An audit of Goodbye Letters written by clients in Cognitive Analytic Therapy
McCombie, C., Petit, A., 2011. An audit of Goodbye Letters written by clients in Cognitive Analytic Therapy. Reformulation, Summer, pp.42-45.
Black and White Thinking: Using CAT to think about Race in the Therapeutic Space
Brown, H. and Msebele, N., 2011. Black and White Thinking: Using CAT to think about Race in the Therapeutic Space. Reformulation, Winter, pp.58-62.
Book Review: "Why love matters â€“ How affection shapes the babyâ€™s brain" by Sue Gerhardt
Poggioli, M., 2011. Book Review: "Why love matters â€“ How affection shapes the babyâ€™s brain" by Sue Gerhardt. Reformulation, Winter, p.43.
Comment on James Turnerâ€™s article on Verbal and Pictorial Metaphor in CAT
Hughes, R., 2011. Comment on James Turnerâ€™s article on Verbal and Pictorial Metaphor in CAT. Reformulation, Winter, pp.24-25.
Using Cognitive Analytic Therapy for Medically Unexplained Symptoms â€“ some theory and initial outcomes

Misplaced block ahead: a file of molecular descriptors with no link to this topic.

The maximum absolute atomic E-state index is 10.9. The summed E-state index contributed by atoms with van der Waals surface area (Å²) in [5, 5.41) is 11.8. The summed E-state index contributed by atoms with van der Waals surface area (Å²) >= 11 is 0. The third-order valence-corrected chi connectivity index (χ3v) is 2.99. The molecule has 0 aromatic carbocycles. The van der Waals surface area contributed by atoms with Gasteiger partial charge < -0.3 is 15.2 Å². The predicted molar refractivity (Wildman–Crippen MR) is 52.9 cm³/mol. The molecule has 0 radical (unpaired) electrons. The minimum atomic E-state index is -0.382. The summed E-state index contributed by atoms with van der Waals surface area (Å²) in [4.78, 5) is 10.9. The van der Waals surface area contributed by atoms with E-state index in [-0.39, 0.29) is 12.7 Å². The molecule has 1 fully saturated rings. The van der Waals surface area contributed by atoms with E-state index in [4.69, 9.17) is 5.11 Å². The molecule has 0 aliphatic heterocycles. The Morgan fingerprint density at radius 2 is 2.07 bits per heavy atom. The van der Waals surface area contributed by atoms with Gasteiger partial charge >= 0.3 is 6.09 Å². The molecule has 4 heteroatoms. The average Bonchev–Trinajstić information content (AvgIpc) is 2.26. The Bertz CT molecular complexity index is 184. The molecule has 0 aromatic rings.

Jenaway, Dr A., 2011. Using Cognitive Analytic Therapy for Medically Unexplained Symptoms â€“ some theory and initial outcomes. Reformulation, Winter, pp.53-55.
What are the important ingredients of a CAT goodbye letter?
Turpin, C., Adu-White, D., Barnes, P., Chalmers-Woods, R., Delisser, C., Dudley, J. and Mesbahi, M., 2011. What are the important ingredients of a CAT goodbye letter?. Reformulation, Winter, pp.30-31.
Working within the Zone of Proximal Development: Reflections of a developing CAT practitioner in learning disabilities
Frain, H., 2011. Working within the Zone of Proximal Development: Reflections of a developing CAT practitioner in learning disabilities. Reformulation, Winter, pp.6-9.
This site has recently been updated to be Mobile Friendly. We are working through the pages to check everything is working properly. If you spot a problem please email firstname.lastname@example.org and we'll look into it. Thank you.